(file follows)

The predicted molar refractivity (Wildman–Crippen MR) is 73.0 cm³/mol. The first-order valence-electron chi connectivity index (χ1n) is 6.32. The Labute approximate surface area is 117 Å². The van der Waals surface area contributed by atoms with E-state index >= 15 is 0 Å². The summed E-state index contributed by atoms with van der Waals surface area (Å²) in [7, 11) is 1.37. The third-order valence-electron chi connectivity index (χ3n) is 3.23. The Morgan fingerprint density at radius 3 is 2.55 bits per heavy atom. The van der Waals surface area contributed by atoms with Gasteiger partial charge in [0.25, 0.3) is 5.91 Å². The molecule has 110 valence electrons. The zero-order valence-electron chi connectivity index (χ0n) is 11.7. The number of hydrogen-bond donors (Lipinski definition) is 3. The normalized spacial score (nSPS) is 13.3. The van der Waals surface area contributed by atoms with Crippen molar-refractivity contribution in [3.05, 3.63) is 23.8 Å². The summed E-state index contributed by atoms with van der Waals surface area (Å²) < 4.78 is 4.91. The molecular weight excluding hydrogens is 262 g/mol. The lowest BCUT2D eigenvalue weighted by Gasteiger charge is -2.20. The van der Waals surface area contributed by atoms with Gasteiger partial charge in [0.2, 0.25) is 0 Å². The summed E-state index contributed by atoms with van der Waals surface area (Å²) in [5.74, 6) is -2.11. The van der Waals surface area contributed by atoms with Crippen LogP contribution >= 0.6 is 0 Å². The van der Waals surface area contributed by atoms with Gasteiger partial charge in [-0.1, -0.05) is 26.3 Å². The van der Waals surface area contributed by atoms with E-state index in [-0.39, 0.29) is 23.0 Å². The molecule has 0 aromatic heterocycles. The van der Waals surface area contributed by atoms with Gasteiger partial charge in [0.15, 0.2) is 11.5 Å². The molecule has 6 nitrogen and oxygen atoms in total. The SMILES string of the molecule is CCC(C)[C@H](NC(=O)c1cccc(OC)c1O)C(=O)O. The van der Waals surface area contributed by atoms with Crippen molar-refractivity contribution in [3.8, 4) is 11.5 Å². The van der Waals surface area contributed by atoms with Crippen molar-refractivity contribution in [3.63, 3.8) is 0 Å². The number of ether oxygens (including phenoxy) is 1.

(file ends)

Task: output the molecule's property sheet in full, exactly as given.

The predicted molar refractivity (Wildman–Crippen MR) is 73.0 cm³/mol. The first-order valence-electron chi connectivity index (χ1n) is 6.32. The Labute approximate surface area is 117 Å². The van der Waals surface area contributed by atoms with E-state index >= 15 is 0 Å². The summed E-state index contributed by atoms with van der Waals surface area (Å²) in [7, 11) is 1.37. The third-order valence-electron chi connectivity index (χ3n) is 3.23. The Morgan fingerprint density at radius 3 is 2.55 bits per heavy atom. The van der Waals surface area contributed by atoms with Gasteiger partial charge in [0.25, 0.3) is 5.91 Å². The molecule has 110 valence electrons. The zero-order valence-electron chi connectivity index (χ0n) is 11.7. The number of hydrogen-bond donors (Lipinski definition) is 3. The normalized spacial score (nSPS) is 13.3. The van der Waals surface area contributed by atoms with Crippen molar-refractivity contribution in [3.05, 3.63) is 23.8 Å². The summed E-state index contributed by atoms with van der Waals surface area (Å²) < 4.78 is 4.91. The molecular weight excluding hydrogens is 262 g/mol. The lowest BCUT2D eigenvalue weighted by Gasteiger charge is -2.20. The van der Waals surface area contributed by atoms with Gasteiger partial charge in [0.2, 0.25) is 0 Å². The summed E-state index contributed by atoms with van der Waals surface area (Å²) in [5.74, 6) is -2.11. The van der Waals surface area contributed by atoms with Crippen LogP contribution >= 0.6 is 0 Å². The van der Waals surface area contributed by atoms with Gasteiger partial charge in [-0.1, -0.05) is 26.3 Å². The van der Waals surface area contributed by atoms with E-state index in [-0.39, 0.29) is 23.0 Å². The molecule has 0 aromatic heterocycles. The van der Waals surface area contributed by atoms with Gasteiger partial charge in [0.15, 0.2) is 11.5 Å². The molecule has 6 nitrogen and oxygen atoms in total. The SMILES string of the molecule is CCC(C)[C@H](NC(=O)c1cccc(OC)c1O)C(=O)O. The van der Waals surface area contributed by atoms with Crippen molar-refractivity contribution in [3.8, 4) is 11.5 Å². The van der Waals surface area contributed by atoms with Crippen molar-refractivity contribution in [3.63, 3.8) is 0 Å². The number of ether oxygens (including phenoxy) is 1.